Fun apps vs Practical appis -- a mobile device discussion...



  • I'm a believer that one of the hallmarks of a good software engineer is the ability and willingness to ask other software engineers for advice, and to be smart about of whom that advice is asked (is that right??). Especially those more experienced software engineers.

    Anyway, I have what I believe is a pretty good idea for a mobile app. There's probably tons of this kind of app out there already, so one more won't hurt. ;-)

    Anyway, I know that for the data I want to use AES encryption. I just don't know if I want to store the data on the user's device, in the cloud, or both.

    It's a simple, straightforward app.

    I don't really even know if I should do it...I mean, it's one of those "practical" ones...and it seems like more people these days are into "entertainment" or "informational" apps, instead of "practical" ones. But then again, what do I know?

    Anyway, some opinions on where to store the data would be appreciated. Also, what mobile devices should I target? I'm primarily a C# guy, but I'm teaching myself some Java. I could probably use Xamarin to do a C# app, or I could do a Web Service with a JavaScript library front-end, so I have some options.


  • Discourse touched me in a no-no place

    @John2 said:

    Anyway, some opinions on where to store the data would be appreciated.

    Multiple places, so that the data is available to the user immediately if they're stuck with a shitty link (still quite common) and yet backed up off the device automatically anyway in case it crashes (that's also still quite common). Don't be afraid of some replication, but have ways to determine if a copy is corrupted and which is the newer version…



  • @John2 said:

    Anyway, I know that for the data I want to use AES encryption. I just don't know if I want to store the data on the user's device, in the cloud, or both.

    Unless encryption is 100% absolutely critical to the app (like a password manager perhaps), worry about this bit when you already have an otherwise-functional app.

    @John2 said:

    It's a simple, straightforward app.

    As long as it addresses a real need, go for it. If it's another flashlight app, screw it.

    @John2 said:

    I don't really even know if I should do it...I mean, it's one of those "practical" ones...and it seems like more people these days are into "entertainment" or "informational" apps, instead of "practical" ones. But then again, what do I know?

    It's a big enough market that there's room for you in it.

    @John2 said:

    Also, what mobile devices should I target?

    In this order: iOS, Android, Windows Phone, other.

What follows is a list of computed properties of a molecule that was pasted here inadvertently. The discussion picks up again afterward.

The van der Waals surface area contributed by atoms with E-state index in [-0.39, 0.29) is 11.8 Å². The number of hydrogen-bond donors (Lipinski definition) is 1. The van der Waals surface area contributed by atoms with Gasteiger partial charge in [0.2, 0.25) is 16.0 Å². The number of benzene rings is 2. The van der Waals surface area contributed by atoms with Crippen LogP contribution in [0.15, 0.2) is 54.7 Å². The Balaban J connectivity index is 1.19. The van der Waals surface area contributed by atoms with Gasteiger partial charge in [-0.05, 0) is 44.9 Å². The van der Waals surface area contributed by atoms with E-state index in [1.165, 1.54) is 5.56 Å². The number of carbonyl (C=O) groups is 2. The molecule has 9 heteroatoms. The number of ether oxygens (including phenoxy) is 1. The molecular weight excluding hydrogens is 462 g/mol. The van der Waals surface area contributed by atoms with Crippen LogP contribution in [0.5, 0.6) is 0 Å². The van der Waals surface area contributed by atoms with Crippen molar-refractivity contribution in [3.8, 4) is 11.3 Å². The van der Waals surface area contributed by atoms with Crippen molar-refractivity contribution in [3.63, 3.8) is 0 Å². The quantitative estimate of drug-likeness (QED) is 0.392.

iOS has fewer users, but way more money flowing through the app store and far less piracy than Android. Also more "buzz" if your app becomes popular.

    I can't give advice on whether you should learn Obj-C for your iOS app or use a cross-platform dev tool... if you can find a cross-platform dev tool with a good record of successful use, including:

    1. A least a few apps that you've used yourself and work natively-enough that you can't tell the difference between them and actual native apps, and

    2. Apple actually approving them (remember: you're always at Apple's mercy on iOS, and they can reject an app for real petty issues)

    If you're really really keen on C#, you can try making a Windows Phone app first as something like a "pilot program" to see if the demand for the app exists.



  • I've heard that Xamarin supports all those formats. I'm much more familiar with C#, but I'm not averse to learning Java (which I already am) or ObjectiveC.

    Although, with things like PhoneGap, it's possible (or so I've heard) to basically write a "back end" (i.e. a web service), and call that from some JavaScript on the mobile device, and have things work that way.

    There could be connectivity problems there, though...



  • As well as the aforementioned shitty links, and possibly more data consumption for your users. I've also heard negative sounds about 'glorified webpage' apps.


  • Discourse touched me in a no-no place

    @PleegWat said:

    I've also heard negative sounds about 'glorified webpage' apps.


  • SockDev

    :wtf;


  • Discourse touched me in a no-no place

    Likely the word 'fuck' in the URL and liberal use of it in the posts. There's no porn on there.

    Please click there.


  • SockDev

    I dunno, this smile could be considered alluring:

    :smile:

    And that zombo link? 509 :laughing:




  • SockDev

    Well, it's not advertising the tumblr app… ;)



  • Still...it's the thought that counts, right?



  • What are you doing behind our firewall?


  • Discourse touched me in a no-no place

    @RaceProUK said:

    Well, it's not advertising the tumblr app…

    There is a bit of irony on the second page:


  • BINNED

    Reminds me of Mobicow ads, that cover the entire fucking screen on a mobile, don't have an obvious "fuck off" button, and aren't a separate page so the back button takes you away from the site, or closes the browser if you got there as a link from a different app.

    They were in use on a popular meme site a while back. I never managed to see the actual pictures when the fullscreen bullshit came up, and was glad when Reddit blocked said meme site for unrelated reasons


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